“Biennials and Beyond — Exhibitions That Made Art History, 1962-2002”
Anyone who has been a regular visitor to Seattle’s museums and galleries over the last few years knows that they have hosted some pretty remarkable exhibitions.
- Female tiger killed by mating partner at Sacramento Zoo
- Job cuts planned as Boeing hunkers down to compete with Airbus, consider new plane
- Amid Zika fears, local family shares the reality of microcephaly
- Seahawks sign CFL receiver Jeff Fuller and running back Cameron Marshall
- Nigerian suicide bomber gets cold feet, refuses to kill
Most Read Stories
Still, it comes as something of a pleasant surprise to discover that museums expert Bruce Altshuler lists an exhibition staged in Seattle as one of the 25 most important exhibitions to take place anywhere on the planet during the late 20th century. It was an exhibition “that made art history” according to the title of his huge doorstop of a book, “Biennials and Beyond — Exhibitions That Made Art History, 1962-2002.”
What also comes as a surprise, though, is the particular exhibition that Altshuler accords this honor. It isn’t an exhibition of any of Seattle’s best-known artists he is thinking of, or even a show curated by a Seattleite, or an event that had anything to do with the Northwest at all.
The show was called “557,087,” and it took place in the World’s Fair Pavilion at Seattle Center in 1969. It was sponsored by what was then called the Contemporary Art Council of Seattle Art Museum and organized and curated by New York-based critic and author Lucy Lippard.
Just the title in itself (the city’s population in the 1960 census) makes it obvious that nowhere more than in the art world, the past really is a foreign country where things are done very differently.
“557,087” is regarded by historians as the first large-scale showing of what is now called “conceptual art.” That term covers a broad stylistic terrain, but at its core — and this is where the name came from — this was an art in which the artist’s concept or idea was regarded as more important than any other aspect of their work. So much more important, in fact, that even the most basic, normal characteristics of art, such as color, shape, size and technique, for example, seemed to slip into insignificance.
Of the 69 artists who participated in the show, only Robert Ryman admitted to being anything so traditional as a painter — and he only used white paint. Instead, as the clearly nonplused critic of The Seattle Times, Don Duncan, put it, art had become “dirt trenches, shotgun blasts, logs floating in ponds and giant billboards covered in masking tape, among other things.” The public stayed away in droves.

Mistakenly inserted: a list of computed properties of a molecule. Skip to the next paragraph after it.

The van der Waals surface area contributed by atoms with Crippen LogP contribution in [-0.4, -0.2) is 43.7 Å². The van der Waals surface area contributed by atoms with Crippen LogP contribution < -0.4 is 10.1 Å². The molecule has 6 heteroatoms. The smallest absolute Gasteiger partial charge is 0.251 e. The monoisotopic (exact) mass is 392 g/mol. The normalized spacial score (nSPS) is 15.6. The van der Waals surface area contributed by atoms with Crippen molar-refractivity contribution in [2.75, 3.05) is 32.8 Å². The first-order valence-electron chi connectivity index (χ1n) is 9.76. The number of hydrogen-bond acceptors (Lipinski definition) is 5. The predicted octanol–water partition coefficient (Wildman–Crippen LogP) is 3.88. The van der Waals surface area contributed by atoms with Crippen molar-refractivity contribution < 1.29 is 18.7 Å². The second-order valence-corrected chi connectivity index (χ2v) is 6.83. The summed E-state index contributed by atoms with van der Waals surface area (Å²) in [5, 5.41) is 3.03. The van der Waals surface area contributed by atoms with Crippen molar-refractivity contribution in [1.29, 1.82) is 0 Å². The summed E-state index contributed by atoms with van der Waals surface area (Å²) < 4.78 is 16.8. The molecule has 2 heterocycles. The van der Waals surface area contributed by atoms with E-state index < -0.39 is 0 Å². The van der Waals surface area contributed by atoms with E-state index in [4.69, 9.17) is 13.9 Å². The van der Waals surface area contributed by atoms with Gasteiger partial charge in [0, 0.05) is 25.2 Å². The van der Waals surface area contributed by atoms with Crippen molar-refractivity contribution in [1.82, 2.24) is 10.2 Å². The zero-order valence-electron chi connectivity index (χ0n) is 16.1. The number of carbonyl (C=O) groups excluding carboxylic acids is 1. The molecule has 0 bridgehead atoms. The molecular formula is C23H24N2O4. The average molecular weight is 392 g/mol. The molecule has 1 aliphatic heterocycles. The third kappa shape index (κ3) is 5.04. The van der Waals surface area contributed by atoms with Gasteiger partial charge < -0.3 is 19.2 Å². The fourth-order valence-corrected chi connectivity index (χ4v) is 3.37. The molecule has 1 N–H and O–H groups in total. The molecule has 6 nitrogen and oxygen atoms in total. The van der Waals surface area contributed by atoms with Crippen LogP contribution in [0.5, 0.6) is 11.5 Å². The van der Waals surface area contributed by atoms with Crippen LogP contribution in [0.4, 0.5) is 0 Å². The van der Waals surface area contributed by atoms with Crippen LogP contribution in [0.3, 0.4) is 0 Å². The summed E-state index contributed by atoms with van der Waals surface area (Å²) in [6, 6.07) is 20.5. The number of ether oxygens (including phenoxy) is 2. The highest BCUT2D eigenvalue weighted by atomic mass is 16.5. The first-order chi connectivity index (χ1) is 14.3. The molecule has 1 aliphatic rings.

We can now see much of conceptual art amounted to a dry dead-end in the desert that modernist art had become. It came about because, absurd though it might seem now, back in the middle decades of the last century many artists became obsessed with the modernity of modern art, and with “advancing” from the artistic positions of their predecessors. In their minds, this actually dictated what was possible for an artist at any particular moment. By the end of the 1960s, a number of influential artists — and curators, theorists and critics like Lippard, equally importantly — concluded the only legitimate subject for serious contemporary art was a philosophical study of art itself.
Ironically, at least some of them imagined that this rendered art more accessible. Lippard had chosen her title to suggest that everybody in the city could participate in the art she had selected. The unfortunate truth was that the distance between modern art and the public was greater than it ever had been. With hindsight it is obvious that many artists, several of whom were included in this show, very much enjoyed the “smarter than thou” game they could play with the bemused public.
Despite their pretensions, conceptualists were actually no less concerned with style than at any other time in the history of art. The difference wasn’t just that their style was consistently anti-esthetic, it was that it derived from the contents of the stationery cupboard rather than the art store. There was a particular fascination with index cards. In fact the catalog of “557,087” consisted of a pile of randomly ordered index cards. Some of them were dedicated to Lippard’s introductory essay, and many of the others carried artists’ instructions for making their art works: William Bollinger — one of the artists who Duncan picked out for particular ridicule — contributed a card reading “Large log (to be selected in Seattle), floating in a lake or bay.”
Thank God that by the 1980s, this notion that art could only be any one thing at any one time had been abandoned. Now art shows include all sorts of unpredictable things, and we don’t worry whether they are “relevant” or not. Still, the philosophical tradition that culminated in conceptual art is an important component of a contemporary artist’s bag of tricks. We look askance at it now, but the cul-de-sac that was “557,087” appears to have been a necessary detour on the journey to contemporary art’s wide open spaces. We don’t need to be embarrassed that it lay just off Broad Street.
Robert Ayers: email@example.com-